Looking to history for public service “innovations”
- 3 July 2019
- Posted by: Helen Nicol
- Category: News
Stone King partner Julian Blake has a blog post at E3M/Social Business International, in which he argues that the best “innovations” in public services might well be found by looking back to the past for old ideas that have lasted the course. He positions his argument in opposition to the prevailing narrative of commercial nous that frames the third sector:
The third sector has continuously been lectured by the private and public sectors to professionalise, to become more commercial, to learn how business works. However, the message fails, because the need for the reverse education process is not recognised. The reverse message is that every economic issue is first an issue about people and places and the only way of properly reading the balance sheets is through the filter of an organisation’s purpose, meaning social purpose. Maximised profit is a loose proxy for purpose, while social impact is perceived only to have meaning as a proxy for profit. That is the wrong way round.
Blake goes on to enumerate the aspects of the status quo in which the third sector is currently enmired, and sets out a “Seven P’s” manifesto: Progressiveness, Purpose, People, Participation, Partnership, Place and Preventative Outcomes. These principles lead “to mature Social Enterprise as the core concept of public benefit service provision”. However, Blake notes:
None of this is new, but much of it is conceptually better organised and more advanced in bottom-up responses to social issues than in top-down public policy and the traditional charity and responsible business reform agendas. Unitary boards with paid trustees, revised regulatory guidance and enhanced corporate social responsibility, for example, are tweaks to a socio-economic system actually requiring an era-defining conceptual shift and genuine innovatory reform.
Furthermore, such social enterprise responses are well-attuned to the realities of austerity policy and the strong Brexit demand for a public policy driven by local and regional needs rather than the emanations of over-centralised, power-driven politics.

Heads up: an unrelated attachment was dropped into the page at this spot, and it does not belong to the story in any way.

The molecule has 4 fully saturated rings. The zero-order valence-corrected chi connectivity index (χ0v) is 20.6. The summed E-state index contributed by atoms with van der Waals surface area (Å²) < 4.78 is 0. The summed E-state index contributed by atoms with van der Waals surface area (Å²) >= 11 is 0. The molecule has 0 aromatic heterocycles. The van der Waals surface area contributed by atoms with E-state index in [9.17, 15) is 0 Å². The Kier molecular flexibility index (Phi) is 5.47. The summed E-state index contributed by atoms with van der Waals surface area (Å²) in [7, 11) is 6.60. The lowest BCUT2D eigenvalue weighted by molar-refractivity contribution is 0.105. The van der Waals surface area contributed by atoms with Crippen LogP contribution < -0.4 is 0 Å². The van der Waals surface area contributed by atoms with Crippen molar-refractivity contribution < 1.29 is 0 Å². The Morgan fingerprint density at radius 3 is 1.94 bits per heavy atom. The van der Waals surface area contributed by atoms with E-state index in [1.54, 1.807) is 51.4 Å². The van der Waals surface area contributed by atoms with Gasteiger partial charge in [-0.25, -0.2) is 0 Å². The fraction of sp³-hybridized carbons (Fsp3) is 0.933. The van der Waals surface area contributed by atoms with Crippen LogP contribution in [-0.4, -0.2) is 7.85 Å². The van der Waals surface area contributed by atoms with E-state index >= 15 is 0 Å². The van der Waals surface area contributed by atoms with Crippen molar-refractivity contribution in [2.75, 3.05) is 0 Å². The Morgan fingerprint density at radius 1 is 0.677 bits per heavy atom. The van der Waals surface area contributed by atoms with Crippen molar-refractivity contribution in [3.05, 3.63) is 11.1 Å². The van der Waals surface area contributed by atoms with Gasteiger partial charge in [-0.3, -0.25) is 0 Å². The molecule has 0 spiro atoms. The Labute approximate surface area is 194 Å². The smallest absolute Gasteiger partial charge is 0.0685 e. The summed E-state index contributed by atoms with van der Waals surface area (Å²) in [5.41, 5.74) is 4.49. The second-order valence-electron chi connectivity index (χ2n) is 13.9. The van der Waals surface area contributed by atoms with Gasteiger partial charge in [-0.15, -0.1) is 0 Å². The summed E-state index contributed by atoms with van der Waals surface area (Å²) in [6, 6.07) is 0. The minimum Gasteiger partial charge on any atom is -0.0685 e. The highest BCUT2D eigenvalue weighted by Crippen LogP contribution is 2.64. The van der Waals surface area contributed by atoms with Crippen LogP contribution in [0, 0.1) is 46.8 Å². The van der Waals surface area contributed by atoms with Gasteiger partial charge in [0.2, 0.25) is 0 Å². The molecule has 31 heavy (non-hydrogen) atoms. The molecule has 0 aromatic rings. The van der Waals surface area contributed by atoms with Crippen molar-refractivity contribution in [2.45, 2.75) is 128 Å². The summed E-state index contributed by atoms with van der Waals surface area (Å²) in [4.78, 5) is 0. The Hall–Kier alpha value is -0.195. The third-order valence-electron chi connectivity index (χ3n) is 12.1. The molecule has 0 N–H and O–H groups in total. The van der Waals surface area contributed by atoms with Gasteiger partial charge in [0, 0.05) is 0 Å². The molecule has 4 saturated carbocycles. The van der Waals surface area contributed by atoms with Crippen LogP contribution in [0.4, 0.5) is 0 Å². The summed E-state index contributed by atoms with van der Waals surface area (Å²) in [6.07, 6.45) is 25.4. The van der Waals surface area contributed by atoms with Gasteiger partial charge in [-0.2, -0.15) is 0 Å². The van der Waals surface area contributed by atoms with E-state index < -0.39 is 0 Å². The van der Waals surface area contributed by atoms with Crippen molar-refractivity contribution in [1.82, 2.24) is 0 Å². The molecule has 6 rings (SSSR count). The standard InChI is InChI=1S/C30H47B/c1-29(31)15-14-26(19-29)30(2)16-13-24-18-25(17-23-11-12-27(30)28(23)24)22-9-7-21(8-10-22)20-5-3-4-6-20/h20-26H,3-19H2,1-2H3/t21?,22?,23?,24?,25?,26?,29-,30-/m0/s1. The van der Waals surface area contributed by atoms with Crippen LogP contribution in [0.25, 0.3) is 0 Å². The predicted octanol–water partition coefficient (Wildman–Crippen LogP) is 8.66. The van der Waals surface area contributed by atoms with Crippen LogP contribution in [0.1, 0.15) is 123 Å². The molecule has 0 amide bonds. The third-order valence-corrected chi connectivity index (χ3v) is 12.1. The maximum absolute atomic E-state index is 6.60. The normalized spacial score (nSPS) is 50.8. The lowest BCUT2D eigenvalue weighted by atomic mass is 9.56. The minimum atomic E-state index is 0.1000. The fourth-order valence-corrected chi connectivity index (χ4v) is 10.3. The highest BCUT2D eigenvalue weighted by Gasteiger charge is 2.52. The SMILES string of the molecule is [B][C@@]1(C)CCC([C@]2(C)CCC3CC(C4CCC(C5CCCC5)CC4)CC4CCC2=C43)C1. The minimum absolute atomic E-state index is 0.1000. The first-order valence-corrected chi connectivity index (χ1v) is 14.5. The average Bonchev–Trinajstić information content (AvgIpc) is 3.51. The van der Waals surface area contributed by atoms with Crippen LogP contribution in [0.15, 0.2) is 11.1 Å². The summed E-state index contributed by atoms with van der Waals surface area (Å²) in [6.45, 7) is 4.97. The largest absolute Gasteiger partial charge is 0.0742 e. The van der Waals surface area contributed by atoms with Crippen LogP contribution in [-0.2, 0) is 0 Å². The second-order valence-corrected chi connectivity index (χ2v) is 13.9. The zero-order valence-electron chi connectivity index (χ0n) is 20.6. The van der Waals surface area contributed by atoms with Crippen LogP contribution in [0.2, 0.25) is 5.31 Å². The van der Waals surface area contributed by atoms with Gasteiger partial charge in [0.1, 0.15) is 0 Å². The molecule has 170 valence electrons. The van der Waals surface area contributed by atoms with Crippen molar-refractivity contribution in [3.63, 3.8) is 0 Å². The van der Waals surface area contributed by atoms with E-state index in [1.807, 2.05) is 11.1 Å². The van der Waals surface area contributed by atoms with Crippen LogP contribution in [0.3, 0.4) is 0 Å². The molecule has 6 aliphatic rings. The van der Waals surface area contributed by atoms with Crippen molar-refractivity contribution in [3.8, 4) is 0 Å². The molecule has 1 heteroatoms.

Blake’s deployment of the Mondragon cooperative of the Basque Country and 1870s Birmingham mayor Joseph Chamberlain as exemplars may mark his version out as somewhat more radical (or at least historically grounded) than others, but regular readers here will recognise this as being a not uncommon position in the sector.
However, Blake is, by his own admission, looking for a ‘third way’, describing his program as “the essential middle-ground for the polarised debate between right-wing market outsourcing and left-wing statist direct delivery: purpose-alignment with the public sector, combined with business capability and agility” — and as noted before, third-way arguments are looking a little weak, not least because they tend to overlook the massive power differential that characterises the status quo: put simply, capital and “the market” tend to get what they want, and a counterforce that aims only to reach the center ground will likely be insufficient to defeat their inertia.
(Perhaps the deployment of Chamberlain as exemplar is unwise, as well. Citing his entry in the Oxford Dictionary of National Biography, Wikipedia notes that while Chamberlain’s programme of municipal socialism and slum clearances were well regarded at the time, “[this] scheme … strained the financial resources of the town and undermined the consensus in favour of reform”. It increasingly feels like the mood of the times is one in which reform might be returning to favour — and as such, illustrating a third-way argument with a controversial figure who went on to become an enthusiastic elder statesman of the British imperial project may be somewhat self-defeating, however well-intentioned. At the very least, he’s an extremely odd bedfellow for Mondragon!)